The North Koreans sure know how to stage a military funeral. I'm watching the procession on CNN - looks to be a mile long, military in their green uniforms all along the route, huge masses of people doing the obligatory crying. Don't know if the actual funeral service will be shown, if there is one. Maybe just the procession?
 
 
ETA: I want to be careful not to parrot MSM talking points about North Korea, but there's a lot of opulence on display. While the hearse and funeral cars are black 1970s Mercurys and Lincolns, those are followed (in the procession) by about three dozen new black  Mercedes Benzes. The 21-gun slaute by about 100 soldiers - a lot of smoke from the gun barrels, suggesting to me that those are not new weapons being fired, or else they're using poorly-manufactured ammo. Modern rifles are virtually smokeless.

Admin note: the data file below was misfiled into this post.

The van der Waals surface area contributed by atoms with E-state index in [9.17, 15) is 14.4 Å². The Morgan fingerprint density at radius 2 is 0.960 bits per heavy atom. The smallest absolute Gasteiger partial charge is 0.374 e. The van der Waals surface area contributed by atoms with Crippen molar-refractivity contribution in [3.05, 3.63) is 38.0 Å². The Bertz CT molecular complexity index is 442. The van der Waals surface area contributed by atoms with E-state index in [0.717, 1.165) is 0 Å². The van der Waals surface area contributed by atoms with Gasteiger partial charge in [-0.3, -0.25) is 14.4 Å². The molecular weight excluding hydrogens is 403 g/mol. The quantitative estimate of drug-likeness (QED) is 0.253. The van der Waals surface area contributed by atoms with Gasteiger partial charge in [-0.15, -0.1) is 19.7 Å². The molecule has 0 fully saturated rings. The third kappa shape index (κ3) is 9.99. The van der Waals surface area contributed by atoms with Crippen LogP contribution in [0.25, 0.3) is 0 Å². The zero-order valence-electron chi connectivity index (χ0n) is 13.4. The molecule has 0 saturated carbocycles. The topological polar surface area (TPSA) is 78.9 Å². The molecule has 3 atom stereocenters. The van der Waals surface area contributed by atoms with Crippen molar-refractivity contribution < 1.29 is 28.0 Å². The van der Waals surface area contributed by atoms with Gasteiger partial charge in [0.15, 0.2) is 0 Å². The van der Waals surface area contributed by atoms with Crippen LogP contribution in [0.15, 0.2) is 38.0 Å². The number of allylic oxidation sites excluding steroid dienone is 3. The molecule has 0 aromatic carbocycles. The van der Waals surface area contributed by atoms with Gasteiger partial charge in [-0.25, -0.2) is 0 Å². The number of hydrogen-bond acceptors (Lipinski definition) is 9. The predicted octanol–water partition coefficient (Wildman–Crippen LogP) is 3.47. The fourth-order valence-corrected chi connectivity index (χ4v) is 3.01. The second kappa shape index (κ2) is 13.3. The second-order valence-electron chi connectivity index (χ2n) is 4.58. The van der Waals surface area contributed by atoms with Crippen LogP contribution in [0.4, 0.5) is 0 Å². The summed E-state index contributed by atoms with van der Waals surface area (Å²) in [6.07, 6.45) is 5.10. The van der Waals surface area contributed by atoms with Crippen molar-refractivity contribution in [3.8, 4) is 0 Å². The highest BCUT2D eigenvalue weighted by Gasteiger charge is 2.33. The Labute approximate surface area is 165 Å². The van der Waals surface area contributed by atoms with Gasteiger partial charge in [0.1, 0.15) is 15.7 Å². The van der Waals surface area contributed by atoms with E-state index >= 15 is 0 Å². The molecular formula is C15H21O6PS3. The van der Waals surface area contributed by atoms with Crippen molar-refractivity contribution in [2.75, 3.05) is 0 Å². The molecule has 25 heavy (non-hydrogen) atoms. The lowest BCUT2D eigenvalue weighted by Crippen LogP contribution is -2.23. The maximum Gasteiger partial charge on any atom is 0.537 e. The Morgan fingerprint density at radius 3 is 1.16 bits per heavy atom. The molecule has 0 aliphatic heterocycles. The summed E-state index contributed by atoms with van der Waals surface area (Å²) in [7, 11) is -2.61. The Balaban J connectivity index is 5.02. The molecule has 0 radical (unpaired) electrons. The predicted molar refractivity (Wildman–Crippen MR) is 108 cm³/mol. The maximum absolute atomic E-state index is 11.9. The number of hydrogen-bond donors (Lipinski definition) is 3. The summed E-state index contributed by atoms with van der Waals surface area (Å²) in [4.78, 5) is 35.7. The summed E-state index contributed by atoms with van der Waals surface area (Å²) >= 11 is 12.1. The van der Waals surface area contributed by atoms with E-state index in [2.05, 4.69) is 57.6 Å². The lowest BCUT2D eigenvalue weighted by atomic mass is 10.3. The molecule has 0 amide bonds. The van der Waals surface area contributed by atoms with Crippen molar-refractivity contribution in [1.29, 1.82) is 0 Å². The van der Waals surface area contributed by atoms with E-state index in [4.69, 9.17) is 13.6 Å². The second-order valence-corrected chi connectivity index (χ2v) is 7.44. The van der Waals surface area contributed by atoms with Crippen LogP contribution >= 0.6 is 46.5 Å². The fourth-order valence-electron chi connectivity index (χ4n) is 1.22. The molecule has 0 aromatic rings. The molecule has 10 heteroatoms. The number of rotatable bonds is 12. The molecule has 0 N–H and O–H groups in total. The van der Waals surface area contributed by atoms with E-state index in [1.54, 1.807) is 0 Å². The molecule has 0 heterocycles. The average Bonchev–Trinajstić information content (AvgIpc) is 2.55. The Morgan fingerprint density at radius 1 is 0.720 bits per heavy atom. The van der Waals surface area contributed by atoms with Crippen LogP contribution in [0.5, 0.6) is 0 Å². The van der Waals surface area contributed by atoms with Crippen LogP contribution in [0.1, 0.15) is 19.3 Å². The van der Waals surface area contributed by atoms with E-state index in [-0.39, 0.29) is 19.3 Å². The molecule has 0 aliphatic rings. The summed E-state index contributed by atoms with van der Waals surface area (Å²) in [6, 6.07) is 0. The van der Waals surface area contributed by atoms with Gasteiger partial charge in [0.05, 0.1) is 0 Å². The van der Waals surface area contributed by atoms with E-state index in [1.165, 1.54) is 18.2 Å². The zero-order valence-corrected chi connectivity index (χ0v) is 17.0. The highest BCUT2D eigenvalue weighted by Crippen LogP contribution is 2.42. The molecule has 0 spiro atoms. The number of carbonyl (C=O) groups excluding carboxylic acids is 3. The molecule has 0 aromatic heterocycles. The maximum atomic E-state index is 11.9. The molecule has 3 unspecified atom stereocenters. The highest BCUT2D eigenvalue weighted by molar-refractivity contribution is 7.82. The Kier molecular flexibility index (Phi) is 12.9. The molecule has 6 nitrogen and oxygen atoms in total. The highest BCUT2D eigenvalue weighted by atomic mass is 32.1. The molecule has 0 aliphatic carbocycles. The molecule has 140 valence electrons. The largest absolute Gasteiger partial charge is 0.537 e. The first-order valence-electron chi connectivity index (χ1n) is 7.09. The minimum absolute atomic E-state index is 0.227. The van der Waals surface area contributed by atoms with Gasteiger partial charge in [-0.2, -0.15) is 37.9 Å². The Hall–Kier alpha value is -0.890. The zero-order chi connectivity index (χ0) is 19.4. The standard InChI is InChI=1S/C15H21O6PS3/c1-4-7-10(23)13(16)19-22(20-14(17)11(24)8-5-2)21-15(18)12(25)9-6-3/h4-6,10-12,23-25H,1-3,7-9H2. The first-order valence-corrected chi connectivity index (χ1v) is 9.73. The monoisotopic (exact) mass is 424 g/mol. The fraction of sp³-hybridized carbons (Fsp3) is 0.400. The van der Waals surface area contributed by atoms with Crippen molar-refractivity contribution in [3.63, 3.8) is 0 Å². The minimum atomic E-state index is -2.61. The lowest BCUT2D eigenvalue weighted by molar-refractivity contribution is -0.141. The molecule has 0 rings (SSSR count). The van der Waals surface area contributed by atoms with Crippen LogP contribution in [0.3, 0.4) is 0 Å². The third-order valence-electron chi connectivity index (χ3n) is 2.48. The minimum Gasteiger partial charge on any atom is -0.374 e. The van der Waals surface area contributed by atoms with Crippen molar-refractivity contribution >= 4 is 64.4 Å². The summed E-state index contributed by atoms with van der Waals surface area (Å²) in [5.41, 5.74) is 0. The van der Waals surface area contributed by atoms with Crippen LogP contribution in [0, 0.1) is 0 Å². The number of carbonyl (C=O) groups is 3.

« Last Edit: December 28, 2011, 11:00:45 AM by Boom Boom »

Boom Boom

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Re: North Korea
« Reply #7 on: April 12, 2012, 08:12:02 PM »
  Rocket launch in NK being reported on CNN - early stages:
1. Launch successful.
2. Rocket possibly broke up maybe a minute after launch.
3. Third nuclear test may happen soon in conjunction with this launch on 100th anniversary of first Kim.
4. Clinton announces food aid to NK will be shut down because NK was warned not to do this in violation of UN security council resolutions.
5. UN security council emergency meeting tomorrow to discuss more sanctions against NK.